“Try to be smart about it”, Sobocinski said. “ If you’re going to the farmers market don’t buy any pre-packaged good. Bang for the buck they are not that great. Look to go at the end of the market when most farmers are looking to make deals. No farmer wants to take produce home from a market. Make them an offer.”
While Sobocinski is right that farmers don’t wants to take produce home, when they don’t get full price they end up losing money or even pass the cost for the loss on to the consumer in the price of a different product.
Attempting to distribute to local stores can be even more difficult. Small local owned stores and restaurants such as Sobocinski’s Caseus will often buy directly from local farmers, but getting their food in local Stop & Shop, Whole Foods, Big Y, and other corporate owned supermarkets if not impossible is often expensive and time consuming.
Stuart doesn’t sell his meat at any of the supermarkets, but he does make weekly drop-offs around the state of Connecticut, selling his meat to a restaurant in Greenwich, Conn., on one side of the state and to another restaurant in Stonington, Conn., on the other. While on those two ends of the state he drops off meat to residents who pre-order it.
Running his own distribution adds to his farming cost, but Stuart says going through one of the big corporate owned supermarkets just isn’t possible.
Grass fed beef also matures slower than grain fed beef. On average, grain feed beef goes to slaughter after just 18 months, whereas grass fed beef doesn’t go to slaughter until the age of four. The additional maturing time adds in additional costs to the price of the beef.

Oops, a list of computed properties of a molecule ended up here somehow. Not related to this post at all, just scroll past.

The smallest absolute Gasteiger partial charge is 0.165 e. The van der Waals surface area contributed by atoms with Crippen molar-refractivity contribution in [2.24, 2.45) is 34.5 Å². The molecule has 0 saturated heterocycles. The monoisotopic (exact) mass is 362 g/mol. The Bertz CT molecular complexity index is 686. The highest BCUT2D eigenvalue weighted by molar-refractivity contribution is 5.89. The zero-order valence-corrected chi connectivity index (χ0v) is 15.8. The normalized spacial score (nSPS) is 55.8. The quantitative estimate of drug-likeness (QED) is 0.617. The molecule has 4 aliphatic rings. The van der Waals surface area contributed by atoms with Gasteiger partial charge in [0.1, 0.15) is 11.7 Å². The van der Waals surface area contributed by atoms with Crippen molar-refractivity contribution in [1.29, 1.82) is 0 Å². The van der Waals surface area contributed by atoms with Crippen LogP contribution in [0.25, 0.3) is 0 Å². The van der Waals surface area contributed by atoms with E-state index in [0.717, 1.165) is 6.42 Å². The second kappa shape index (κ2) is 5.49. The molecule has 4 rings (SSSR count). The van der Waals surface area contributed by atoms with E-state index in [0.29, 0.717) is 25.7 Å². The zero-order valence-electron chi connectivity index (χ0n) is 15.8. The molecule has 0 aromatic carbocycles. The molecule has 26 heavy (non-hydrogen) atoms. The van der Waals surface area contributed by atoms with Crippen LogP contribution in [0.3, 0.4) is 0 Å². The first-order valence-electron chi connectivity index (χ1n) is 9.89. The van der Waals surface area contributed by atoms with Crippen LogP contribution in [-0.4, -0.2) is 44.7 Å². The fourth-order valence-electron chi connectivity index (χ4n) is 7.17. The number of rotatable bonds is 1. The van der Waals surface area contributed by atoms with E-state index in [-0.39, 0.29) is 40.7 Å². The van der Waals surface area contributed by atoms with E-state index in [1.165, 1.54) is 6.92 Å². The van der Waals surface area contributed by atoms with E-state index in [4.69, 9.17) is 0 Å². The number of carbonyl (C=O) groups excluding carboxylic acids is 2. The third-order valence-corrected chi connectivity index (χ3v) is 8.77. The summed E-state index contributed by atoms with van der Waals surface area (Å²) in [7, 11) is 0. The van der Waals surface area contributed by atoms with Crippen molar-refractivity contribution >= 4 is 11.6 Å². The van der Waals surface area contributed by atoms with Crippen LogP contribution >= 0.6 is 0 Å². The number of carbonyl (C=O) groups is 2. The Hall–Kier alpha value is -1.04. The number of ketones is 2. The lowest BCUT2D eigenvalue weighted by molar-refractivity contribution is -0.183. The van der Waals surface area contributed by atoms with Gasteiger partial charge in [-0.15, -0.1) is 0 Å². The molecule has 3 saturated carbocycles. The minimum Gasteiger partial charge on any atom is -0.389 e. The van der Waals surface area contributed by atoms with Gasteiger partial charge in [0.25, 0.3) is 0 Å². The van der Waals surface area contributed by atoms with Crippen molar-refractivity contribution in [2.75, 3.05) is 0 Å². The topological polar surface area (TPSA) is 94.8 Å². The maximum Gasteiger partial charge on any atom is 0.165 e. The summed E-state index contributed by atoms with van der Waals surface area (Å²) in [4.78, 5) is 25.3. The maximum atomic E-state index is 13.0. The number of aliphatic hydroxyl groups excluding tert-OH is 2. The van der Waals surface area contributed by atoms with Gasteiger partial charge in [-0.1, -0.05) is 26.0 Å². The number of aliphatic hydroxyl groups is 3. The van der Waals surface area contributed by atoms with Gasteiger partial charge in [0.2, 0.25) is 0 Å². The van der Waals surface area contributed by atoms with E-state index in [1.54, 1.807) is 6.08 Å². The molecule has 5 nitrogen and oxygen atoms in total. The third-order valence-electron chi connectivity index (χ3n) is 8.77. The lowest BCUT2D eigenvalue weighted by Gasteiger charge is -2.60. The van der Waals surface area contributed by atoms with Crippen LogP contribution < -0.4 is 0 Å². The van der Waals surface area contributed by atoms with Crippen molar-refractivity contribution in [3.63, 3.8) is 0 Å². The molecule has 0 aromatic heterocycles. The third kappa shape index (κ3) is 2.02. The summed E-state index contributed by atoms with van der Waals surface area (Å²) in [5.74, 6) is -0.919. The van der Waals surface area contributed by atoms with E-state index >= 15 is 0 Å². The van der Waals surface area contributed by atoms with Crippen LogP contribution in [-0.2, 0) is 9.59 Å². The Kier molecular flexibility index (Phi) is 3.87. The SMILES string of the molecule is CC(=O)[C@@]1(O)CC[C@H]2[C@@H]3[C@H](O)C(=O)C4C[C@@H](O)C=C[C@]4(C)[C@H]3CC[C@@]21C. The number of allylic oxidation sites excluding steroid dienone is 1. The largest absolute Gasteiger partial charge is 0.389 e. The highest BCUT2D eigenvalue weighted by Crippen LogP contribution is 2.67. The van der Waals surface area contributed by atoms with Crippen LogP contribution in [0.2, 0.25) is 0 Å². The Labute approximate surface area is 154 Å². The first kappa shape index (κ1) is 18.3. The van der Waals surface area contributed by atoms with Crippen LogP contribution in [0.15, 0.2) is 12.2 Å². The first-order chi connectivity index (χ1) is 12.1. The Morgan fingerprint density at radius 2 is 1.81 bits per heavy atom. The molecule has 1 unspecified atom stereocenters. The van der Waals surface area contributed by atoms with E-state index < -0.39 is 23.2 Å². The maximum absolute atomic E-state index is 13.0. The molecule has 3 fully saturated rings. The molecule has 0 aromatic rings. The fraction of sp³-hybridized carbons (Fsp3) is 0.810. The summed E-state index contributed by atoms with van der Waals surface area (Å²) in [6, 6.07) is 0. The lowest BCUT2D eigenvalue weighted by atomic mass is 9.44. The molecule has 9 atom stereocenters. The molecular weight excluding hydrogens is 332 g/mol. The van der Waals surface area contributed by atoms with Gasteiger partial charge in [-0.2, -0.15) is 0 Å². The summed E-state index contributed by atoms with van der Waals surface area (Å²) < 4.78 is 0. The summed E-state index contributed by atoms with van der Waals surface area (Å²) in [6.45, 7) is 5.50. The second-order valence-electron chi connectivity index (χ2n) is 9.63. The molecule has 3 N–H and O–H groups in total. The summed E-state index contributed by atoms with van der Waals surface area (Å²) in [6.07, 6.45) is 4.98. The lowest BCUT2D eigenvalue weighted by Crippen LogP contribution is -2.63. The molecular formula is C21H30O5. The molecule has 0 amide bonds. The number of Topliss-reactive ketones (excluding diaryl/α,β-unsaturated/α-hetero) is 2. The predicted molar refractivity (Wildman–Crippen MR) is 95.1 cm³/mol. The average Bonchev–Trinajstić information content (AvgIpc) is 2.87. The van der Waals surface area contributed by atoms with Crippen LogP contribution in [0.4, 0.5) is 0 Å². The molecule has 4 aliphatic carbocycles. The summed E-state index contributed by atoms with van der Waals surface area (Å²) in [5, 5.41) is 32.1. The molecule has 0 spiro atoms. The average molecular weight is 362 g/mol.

It may help customers to understand the additional costs associated with growing, producing, and distributing local food, but the real question is whether those associated costs are worth the benefits.
At that August farm-to-table dinner under the stars in East Lyme, Conn., many of the dinner patrons spoke about the reasons they chose to pay $150 a ticket to attend.
Anne Penniman, whose Landscape architecture and Site Planning firm donated to Dinners at Farm, said her reasons for supporting at Dinners at the Farm included the preservation of agricultural land, the local food, and artisan dinning.
Another dinner, patron Deanna Dominguez of Stonington, Conn said she and her husband attended as an anniversary gift to themselves. She said she didn’t even realize it was a charity event until they got there, but after knowing that the ticket price didn’t seem so high.
But spending $150 at one dinner in the company of like-minded individuals is vastly different than making the effort to buy all local sustainable produced food year-round.
Over the past decade the environmental movement has begun to include food. We constantly hear buzzwords such as eating sustainably, locally and organically. The pros and cons of local food are debated heavily, as is their expense. This piece, broken up into several different parts, traces the production of farm-to-table food in Connecticut, its benefits and cons and provided thoughts on whether our the local food movement is scalable. Read Section One, Two, Three and Four.